After a visit with his family in Boston (by train), Dowd sat down for breakfast at Union Station last week. He explained how this all got started a year and a half ago. He was working as a trainee analyst at JP Morgan in New York, spending 15 hours a day assaying “the equity capital markets for diversified industrials,” he says.

It was during the Occupy Wall Street movement. Young people were demonstrating outside his office, many feeling robbed by the Man. And he was the Man!

Dowd quit. He was only seven months into the two-year program.

He wondered about those young people: Could their dissatisfaction be positively channeled? His mind was tugged back in time, to his travels in India as a Fulbright scholar in 2010-11.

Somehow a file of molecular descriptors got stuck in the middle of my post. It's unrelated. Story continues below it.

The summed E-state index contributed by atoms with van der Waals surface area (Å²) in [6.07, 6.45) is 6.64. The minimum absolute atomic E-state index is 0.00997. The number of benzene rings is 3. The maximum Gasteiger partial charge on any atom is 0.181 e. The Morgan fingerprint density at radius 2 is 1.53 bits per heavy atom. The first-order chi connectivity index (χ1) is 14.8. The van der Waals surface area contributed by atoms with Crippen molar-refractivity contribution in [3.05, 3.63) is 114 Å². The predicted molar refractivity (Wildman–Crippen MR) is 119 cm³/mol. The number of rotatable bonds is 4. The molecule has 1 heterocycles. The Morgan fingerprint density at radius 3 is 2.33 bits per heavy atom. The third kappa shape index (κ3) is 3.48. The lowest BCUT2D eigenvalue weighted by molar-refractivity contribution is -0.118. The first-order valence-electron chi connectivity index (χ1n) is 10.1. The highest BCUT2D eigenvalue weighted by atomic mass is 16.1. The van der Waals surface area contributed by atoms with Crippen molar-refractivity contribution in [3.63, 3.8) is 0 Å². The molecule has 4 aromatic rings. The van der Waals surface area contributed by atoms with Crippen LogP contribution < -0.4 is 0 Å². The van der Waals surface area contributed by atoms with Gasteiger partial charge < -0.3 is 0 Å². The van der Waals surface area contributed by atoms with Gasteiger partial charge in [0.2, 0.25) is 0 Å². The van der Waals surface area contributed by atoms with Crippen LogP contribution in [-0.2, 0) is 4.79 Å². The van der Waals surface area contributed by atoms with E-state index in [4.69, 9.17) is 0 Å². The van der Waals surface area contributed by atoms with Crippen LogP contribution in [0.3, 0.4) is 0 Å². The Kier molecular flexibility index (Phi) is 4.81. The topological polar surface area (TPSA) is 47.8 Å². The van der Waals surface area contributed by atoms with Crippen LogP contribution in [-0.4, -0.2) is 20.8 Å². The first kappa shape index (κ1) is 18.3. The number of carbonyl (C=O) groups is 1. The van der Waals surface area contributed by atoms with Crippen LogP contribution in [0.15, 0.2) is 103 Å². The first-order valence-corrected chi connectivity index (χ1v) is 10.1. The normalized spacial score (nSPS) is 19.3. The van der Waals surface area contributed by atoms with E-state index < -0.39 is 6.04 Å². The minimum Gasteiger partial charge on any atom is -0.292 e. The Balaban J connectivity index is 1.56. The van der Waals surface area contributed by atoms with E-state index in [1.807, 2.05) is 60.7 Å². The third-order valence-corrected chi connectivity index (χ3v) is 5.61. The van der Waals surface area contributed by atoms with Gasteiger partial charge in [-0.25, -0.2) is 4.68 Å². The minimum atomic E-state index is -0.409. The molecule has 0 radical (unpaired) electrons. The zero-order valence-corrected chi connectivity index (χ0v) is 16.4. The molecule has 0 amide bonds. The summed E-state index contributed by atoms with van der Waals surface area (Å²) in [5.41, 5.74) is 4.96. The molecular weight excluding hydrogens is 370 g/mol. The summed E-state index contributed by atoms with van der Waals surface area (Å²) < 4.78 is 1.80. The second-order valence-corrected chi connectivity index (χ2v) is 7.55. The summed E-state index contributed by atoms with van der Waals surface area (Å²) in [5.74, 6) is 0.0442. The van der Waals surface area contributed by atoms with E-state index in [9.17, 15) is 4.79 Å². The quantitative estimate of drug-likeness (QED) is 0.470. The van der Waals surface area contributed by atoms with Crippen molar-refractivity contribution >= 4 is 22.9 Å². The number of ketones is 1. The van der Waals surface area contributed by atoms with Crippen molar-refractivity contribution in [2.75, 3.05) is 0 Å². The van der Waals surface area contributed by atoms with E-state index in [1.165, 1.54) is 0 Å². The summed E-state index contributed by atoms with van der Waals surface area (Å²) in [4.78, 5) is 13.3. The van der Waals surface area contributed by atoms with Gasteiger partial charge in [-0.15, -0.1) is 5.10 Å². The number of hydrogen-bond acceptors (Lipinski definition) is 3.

“There is no happiness for him who does not travel. . . . The fortune of him who is sitting, sits; it rises when he rises; it sleeps when he sleeps; it moves when he moves. Therefore, wander!”

It’s a proverb in the Rigveda, a sacred Indian text, and Dowd, between bites of a bagel, cites it as one of his favorite quotes.

Turns out he got the inspiration for his nonprofit project from taking a train journey for aspiring young entrepreneurs in India called Jagriti Yatra. Upward of 20,000 apply for 450 spots on what is billed as a “transformative” journey. Dowd was one of three Westerners on his particular trip.

It has a spiritual bent. There’s yoga, singing, dancing. You eat and sleep in very close quarters. Dowd’s third-class berth was a padded plank.

Months later, sitting behind his desk at the investment bank examining spreadsheets, he asked himself: Why not a train for millennial entrepreneurs in America?